Fire Stopping Requirements at Chimney Passages Through Building Floors
Why we need fire blocking & combustible clearances
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Chimney construction: fire stopping.
This article describes the basic requirement for fire stopping needed where building chimneys or flues pass through building floors.
Fire stopping is a measure taken to slow the spread of fire between building floors - an event that could occur at openings cut to permit a chimney to pass through from one floor to another.
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Fire stopping at Chimney Passage Through Building Floors
Sketches courtesy of Carson Dunlop. [Click to enlarge any image]
Due to the drying of lumber and movement in structures the chimney shaft must
remain free of any ties into the framing of the building. The space between the
shaft and the building is or can be sealed with "fire code" [fire-rated] sheetrock or metal
flashing if a fire stop is required between floors.
Chimneys that pass through several floor levels of a home may be
required to be fire stopped at each penetration. Typical fire stops are sheet metal
or fire code sheetrock.
's sketch shows fire stopping at the fire-clearance gap provided between the chimney and wood floor framing (above left) and fire stopping around a metal chimney as it passes through building floors (above right).
Other Common Examples of Indoor Fire Clearance Safety Hazards
We often find flue vent connectors routed too close to combustible wood framing or, as in our photo at left shows, too close to other combustible materials such as the foam insulation just a few inches above this flue pipe.
Many building fire safety codes specify that the fire clearance between a flue vent connector and combustibles needs to be that specified by the appliance manufacturer.
Indeed some modern heating appliances permit pretty close clearances, as little as a few inches.
In the absence of a manufacturer's specification, we want to see at least 18" between the flue and the nearest combustible surface.
The reason for Fire Clearances from Wood Materials
The reason that building codes specify a healthy distance between wood materials (or other combustibles) and flue vent connectors is not just that the heat from the flue will immediately set the wood on fire. Rather it is also that wood that has been heated over time, even to the relatively low temperature of 200 to 300F, will be chemically affected to become more readily combustible.
Details are at PYROLYSIS EXPLAINED - separate article
Readers of this article should also
see FIRE CLEARANCES for MASONRY CHIMNEYS
and FIRE CLEARANCES, METAL CHIMNEYS as well
as FIRE CLEARANCES, SINGLE WALL METAL FLUES & VENTS.
This article series on chimneys, chimney construction, and chimney safety provide detailed suggestions describing how to perform a thorough visual inspection of chimneys for safety and other defects. Chimney inspection methods and chimney repair methods are also discussed.
Continue reading at FIRE & SMOKE DAMPERS, AUTOMATIC or select a topic from the More Reading links shown below.
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FIRE STOPPING in BUILDINGS at InspectApedia.com - online encyclopedia of building & environmental inspection, testing, diagnosis, repair, & problem prevention advice.
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- Carson, Dunlop & Associates Ltd., 120 Carlton Street Suite 407, Toronto ON M5A 4K2. (416) 964-9415 1-800-268-7070 email@example.com. The firm provides professional home inspection services & home inspection education & publications. Alan Carson is a past president of ASHI, the American Society of Home Inspectors. Thanks to Alan Carson and Bob Dunlop, for permission for InspectAPedia to use text excerpts from The Home Reference Book & illustrations from The Illustrated Home. Carson Dunlop Associates' provides:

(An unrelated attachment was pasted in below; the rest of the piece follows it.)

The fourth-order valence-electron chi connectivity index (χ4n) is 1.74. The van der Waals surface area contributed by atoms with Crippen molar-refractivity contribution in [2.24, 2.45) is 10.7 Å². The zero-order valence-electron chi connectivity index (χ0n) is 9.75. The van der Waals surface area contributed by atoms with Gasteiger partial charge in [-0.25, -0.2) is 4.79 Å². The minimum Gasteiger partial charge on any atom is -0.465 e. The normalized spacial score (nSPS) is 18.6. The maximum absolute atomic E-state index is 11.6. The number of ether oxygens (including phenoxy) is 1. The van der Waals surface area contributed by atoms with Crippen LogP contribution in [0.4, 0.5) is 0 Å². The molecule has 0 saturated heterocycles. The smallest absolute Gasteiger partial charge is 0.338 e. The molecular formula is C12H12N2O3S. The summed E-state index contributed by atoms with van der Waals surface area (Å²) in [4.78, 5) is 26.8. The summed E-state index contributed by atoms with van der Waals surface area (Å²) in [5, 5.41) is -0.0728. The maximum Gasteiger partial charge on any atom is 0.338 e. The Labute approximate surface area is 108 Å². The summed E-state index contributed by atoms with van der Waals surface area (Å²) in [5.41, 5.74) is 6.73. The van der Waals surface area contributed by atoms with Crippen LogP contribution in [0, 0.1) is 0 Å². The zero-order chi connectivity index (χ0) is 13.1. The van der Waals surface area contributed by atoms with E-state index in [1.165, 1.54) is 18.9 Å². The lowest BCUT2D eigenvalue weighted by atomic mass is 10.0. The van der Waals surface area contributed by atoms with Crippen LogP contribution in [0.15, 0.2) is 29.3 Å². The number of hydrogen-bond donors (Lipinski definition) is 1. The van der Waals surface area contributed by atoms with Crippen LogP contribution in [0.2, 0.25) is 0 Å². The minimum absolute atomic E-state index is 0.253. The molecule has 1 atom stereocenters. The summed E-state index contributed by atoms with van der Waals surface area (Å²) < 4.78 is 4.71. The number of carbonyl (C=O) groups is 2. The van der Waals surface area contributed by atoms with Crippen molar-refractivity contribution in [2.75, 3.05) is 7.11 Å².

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- The Home Reference Book, a reference & inspection report product for building owners & inspectors.
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- Eric Galow, Galow Homes, Lagrangeville, NY. Mr. Galow can be reached by email: firstname.lastname@example.org or by telephone: 914-474-6613. Mr. Galow specializes in residential construction including both new homes and repairs, renovations, and additions.
- Mark Cramer Inspection Services Mark Cramer, Tampa Florida, Mr. Cramer is a past president of ASHI, the American Society of Home Inspectors and is a Florida home inspector and home inspection educator. Contact Mark Cramer at: 727-595-4211 mark@BestTampaInspector.com 11/06
- Roger Hankey is principal of Hankey and Brown home inspectors, Eden Prairie, MN. Mr. Hankey is a past chairman of the ASHI Standards Committee. Mr. Hankey has served in other ASHI professional and leadership roles. Contact Roger Hankey at: 952 829-0044 - email@example.com. Mr. Hankey is a frequent contributor to InspectAPedia.com.
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Books & Articles on Building & Environmental Inspection, Testing, Diagnosis, & Repair
- The Home Reference Book - the Encyclopedia of Homes, Carson Dunlop & Associates, Toronto, Ontario, 25th Ed., 2012, is a bound volume of more than 450 illustrated pages that assist home inspectors and home owners in the inspection and detection of problems on buildings. The text is intended as a reference guide to help building owners operate and maintain their home effectively. Field inspection worksheets are included at the back of the volume. Special Offer: For a 10% discount on any number of copies of the Home Reference Book purchased as a single order. Enter INSPECTAHRB in the order payment page "Promo/Redemption" space. InspectAPedia.com editor Daniel Friedman is a contributing author.
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